Why Protect Rebar?
Reinforcing steel, or rebar, is used in bridges, buildings, and foundations to increase the strength of a concrete structure. Concrete is weak in tension, but steel is strong in both tension and compression, providing concrete to provide better resistance to cracking and provides longer life.
The development of reinforced concrete allowed for thinner, less-supported slabs and speedier construction; however, one thing that was not foreseen when its use became wide-spread was the potential for deterioration of the steel rebar within and its impact on the concrete structure. In fact, corrosion of reinforcement is likely the most common cause of concrete deterioration and failures. Let’s take a moment to understand how corroding rebar affects concrete structures.
Steps of Rebar Corrosion
This is a pictorial view as if the concrete and unprotected rebar were sliced so that we can take a look inside. As the unprotected rebar begins to corrode, iron oxides (corrosion by-products) form. Iron oxides have a greater volume than the metal ions released from the rebar; thus, the increased volume from the iron oxides causes pressure on the surrounding concrete. To relieve this increased stress or pressure, the concrete will crack. At first the cracks will be minute, only noticeable by the staining color rising to the surface of the concrete covering.
As the corrosion continues, a snowball effect is created. More cracks allow more electrolyte solution to reach the reinforcing steel, thus causing more corrosion and build-up of iron oxides, which causes more pressure and more cracks, and so on an so on. The cracks will enlarge, eventually leading to spalling of the concrete.
Now that you understand how the corrosion of rebar occurs, let’s examine how those steps show themselves in the real world. While rust colored staining is the first visible sign of corrosion, it’s more than just an aesthetic problem. Once staining and cracking occur, there is an easy path for more moisture to reach the steel creating more iron oxides and accelerating the corrosion process. Depending on the thickness, porosity and initial cracking of the concrete cover, this type of staining may be evident in a year or less, with spalling to follow in the next couple of years. Spalling occurs parallel to the rebar. The first signs of spalling indicate the structural integrity of the concrete is rapidly deteriorating.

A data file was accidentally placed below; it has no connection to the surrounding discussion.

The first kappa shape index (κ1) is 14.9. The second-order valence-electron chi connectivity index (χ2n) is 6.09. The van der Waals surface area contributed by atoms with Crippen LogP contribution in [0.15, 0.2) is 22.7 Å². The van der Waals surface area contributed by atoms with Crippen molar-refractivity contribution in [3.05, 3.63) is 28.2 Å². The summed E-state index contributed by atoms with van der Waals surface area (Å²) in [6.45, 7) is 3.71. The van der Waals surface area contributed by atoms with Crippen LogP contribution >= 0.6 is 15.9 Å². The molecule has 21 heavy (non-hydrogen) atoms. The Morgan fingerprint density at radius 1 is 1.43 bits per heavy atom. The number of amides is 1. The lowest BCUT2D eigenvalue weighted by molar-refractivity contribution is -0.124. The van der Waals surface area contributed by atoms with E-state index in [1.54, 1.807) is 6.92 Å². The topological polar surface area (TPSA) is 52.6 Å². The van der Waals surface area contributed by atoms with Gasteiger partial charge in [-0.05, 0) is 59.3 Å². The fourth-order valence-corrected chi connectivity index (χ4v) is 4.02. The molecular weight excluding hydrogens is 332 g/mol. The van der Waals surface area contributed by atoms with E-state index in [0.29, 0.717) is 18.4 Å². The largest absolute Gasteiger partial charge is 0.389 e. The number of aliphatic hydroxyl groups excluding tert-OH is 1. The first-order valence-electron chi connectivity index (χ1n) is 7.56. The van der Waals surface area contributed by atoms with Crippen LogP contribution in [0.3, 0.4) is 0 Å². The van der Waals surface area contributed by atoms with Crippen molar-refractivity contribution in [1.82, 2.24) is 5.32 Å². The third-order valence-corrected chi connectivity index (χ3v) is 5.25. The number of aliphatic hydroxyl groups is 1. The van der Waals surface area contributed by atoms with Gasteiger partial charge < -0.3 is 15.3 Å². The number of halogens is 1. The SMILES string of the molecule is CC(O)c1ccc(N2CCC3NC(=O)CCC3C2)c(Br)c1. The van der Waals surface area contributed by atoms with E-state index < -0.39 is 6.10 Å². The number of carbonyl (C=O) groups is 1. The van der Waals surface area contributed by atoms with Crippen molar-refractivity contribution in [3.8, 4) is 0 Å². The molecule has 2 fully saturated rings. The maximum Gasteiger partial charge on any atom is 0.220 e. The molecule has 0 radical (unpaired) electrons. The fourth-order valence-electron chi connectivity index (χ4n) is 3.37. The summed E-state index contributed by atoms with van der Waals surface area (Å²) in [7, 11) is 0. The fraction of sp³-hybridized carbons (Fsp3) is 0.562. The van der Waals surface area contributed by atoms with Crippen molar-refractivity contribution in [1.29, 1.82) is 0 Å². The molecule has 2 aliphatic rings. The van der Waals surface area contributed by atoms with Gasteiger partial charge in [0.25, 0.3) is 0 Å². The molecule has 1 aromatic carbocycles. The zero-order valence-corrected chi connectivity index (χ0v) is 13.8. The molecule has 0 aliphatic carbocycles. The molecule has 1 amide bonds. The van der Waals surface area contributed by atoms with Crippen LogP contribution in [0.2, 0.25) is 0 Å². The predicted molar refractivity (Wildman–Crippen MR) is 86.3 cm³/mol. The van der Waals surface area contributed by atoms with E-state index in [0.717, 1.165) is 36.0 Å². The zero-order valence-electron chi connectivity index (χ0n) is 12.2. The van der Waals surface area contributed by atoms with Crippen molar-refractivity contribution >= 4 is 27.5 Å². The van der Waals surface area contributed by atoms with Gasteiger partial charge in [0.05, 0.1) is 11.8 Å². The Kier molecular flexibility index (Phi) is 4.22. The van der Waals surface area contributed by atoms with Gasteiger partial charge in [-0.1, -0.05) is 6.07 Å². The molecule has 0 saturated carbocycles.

The deterioration of reinforced concrete structures, such as bridges, is estimated to cost more than $20B annually. Increasing by nearly $500 million each year, spalling and concrete deterioration has become a major liability for highway agencies. There is, however, a way to protect these infrastructure investments from the ravages of corrosion. Using hot-dip galvanized steel rebar for corrosion protection in concrete bridge elements, such as decking, piers, or piles, ensures they will resist spalling and stand strong for generations.
Addressing corrosion after construction is expensive and disruptive as all or part of the structure needs to be closed periodically for maintenance and repair. Failure to properly address corrosion can also lead to catastrophic structural failures with potentially deadly consequences. Many of these costs and safety issues are avoidable if the potential for corrosion is minimized during construction through proper design and material selection. This is especially critical for the reinforcing steel and the structural steel connectors used to strengthen and join concrete sections. Galvanizing, the process where steel parts are immersed in a bath of molten zinc, has a proven track record and should be your first choice in corrosion protection—because it works.
Corrosion Failure Case Study
Veterans Memorial Bridge- West Virginia & Ohio, 1990
The Veterans Memorial Bridge, which spans the Ohio River connecting Weirton, West Virginia and Steubenville, Ohio, opened on May 1, 1990. The bridge is an example of what can happen when reinforcing steel fails to withstand the environment in which it is placed. These photos were taken in February 2009, and after less than 20 years in service, the rebar has corroded, leading to cracking and spalling of the concrete. Utilizing rebar able to withstand the moist river environment and damaging winter road salts would have kept the concrete intact, greatly reducing the economic and time concerning burden required to repair and replace the spalling concrete.